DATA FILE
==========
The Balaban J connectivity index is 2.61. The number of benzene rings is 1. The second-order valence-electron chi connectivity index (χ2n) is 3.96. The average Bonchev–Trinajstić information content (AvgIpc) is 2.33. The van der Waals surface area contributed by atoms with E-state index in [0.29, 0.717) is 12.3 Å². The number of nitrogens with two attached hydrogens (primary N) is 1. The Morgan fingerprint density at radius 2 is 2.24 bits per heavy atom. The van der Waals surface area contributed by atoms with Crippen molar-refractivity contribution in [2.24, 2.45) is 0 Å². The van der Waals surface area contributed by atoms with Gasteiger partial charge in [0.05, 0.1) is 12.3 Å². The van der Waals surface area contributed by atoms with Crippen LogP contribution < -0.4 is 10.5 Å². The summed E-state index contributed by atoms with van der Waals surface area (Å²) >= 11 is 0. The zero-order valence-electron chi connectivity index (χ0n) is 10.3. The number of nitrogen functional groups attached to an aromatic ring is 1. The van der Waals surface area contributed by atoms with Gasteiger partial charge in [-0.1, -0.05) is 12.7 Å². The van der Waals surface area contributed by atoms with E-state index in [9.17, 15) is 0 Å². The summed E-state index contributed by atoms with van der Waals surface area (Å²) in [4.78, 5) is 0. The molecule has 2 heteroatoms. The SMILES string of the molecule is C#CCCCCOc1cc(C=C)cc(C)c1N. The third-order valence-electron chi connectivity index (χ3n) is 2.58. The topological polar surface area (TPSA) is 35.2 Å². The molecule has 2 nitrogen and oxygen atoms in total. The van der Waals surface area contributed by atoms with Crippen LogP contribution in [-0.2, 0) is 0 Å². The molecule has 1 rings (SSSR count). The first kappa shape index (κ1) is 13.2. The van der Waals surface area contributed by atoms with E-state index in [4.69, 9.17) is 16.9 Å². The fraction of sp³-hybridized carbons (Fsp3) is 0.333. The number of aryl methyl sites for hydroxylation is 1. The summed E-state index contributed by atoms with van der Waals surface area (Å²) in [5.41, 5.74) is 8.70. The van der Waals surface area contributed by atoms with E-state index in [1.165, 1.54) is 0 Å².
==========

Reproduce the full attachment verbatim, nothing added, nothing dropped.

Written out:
The Balaban J connectivity index is 2.61. The number of benzene rings is 1. The second-order valence-electron chi connectivity index (χ2n) is 3.96. The average Bonchev–Trinajstić information content (AvgIpc) is 2.33. The van der Waals surface area contributed by atoms with E-state index in [0.29, 0.717) is 12.3 Å². The number of nitrogens with two attached hydrogens (primary N) is 1. The Morgan fingerprint density at radius 2 is 2.24 bits per heavy atom. The van der Waals surface area contributed by atoms with Crippen molar-refractivity contribution in [2.24, 2.45) is 0 Å². The van der Waals surface area contributed by atoms with Gasteiger partial charge in [0.05, 0.1) is 12.3 Å². The van der Waals surface area contributed by atoms with Crippen LogP contribution < -0.4 is 10.5 Å². The summed E-state index contributed by atoms with van der Waals surface area (Å²) >= 11 is 0. The zero-order valence-electron chi connectivity index (χ0n) is 10.3. The number of nitrogen functional groups attached to an aromatic ring is 1. The van der Waals surface area contributed by atoms with Gasteiger partial charge in [-0.1, -0.05) is 12.7 Å². The van der Waals surface area contributed by atoms with E-state index in [9.17, 15) is 0 Å². The summed E-state index contributed by atoms with van der Waals surface area (Å²) in [4.78, 5) is 0. The molecule has 2 heteroatoms. The SMILES string of the molecule is C#CCCCCOc1cc(C=C)cc(C)c1N. The third-order valence-electron chi connectivity index (χ3n) is 2.58. The topological polar surface area (TPSA) is 35.2 Å². The molecule has 2 nitrogen and oxygen atoms in total. The van der Waals surface area contributed by atoms with Crippen LogP contribution in [-0.2, 0) is 0 Å². The molecule has 1 rings (SSSR count). The first kappa shape index (κ1) is 13.2. The van der Waals surface area contributed by atoms with E-state index in [4.69, 9.17) is 16.9 Å². The fraction of sp³-hybridized carbons (Fsp3) is 0.333. The number of aryl methyl sites for hydroxylation is 1. The summed E-state index contributed by atoms with van der Waals surface area (Å²) in [5.41, 5.74) is 8.70. The van der Waals surface area contributed by atoms with E-state index in [1.165, 1.54) is 0 Å².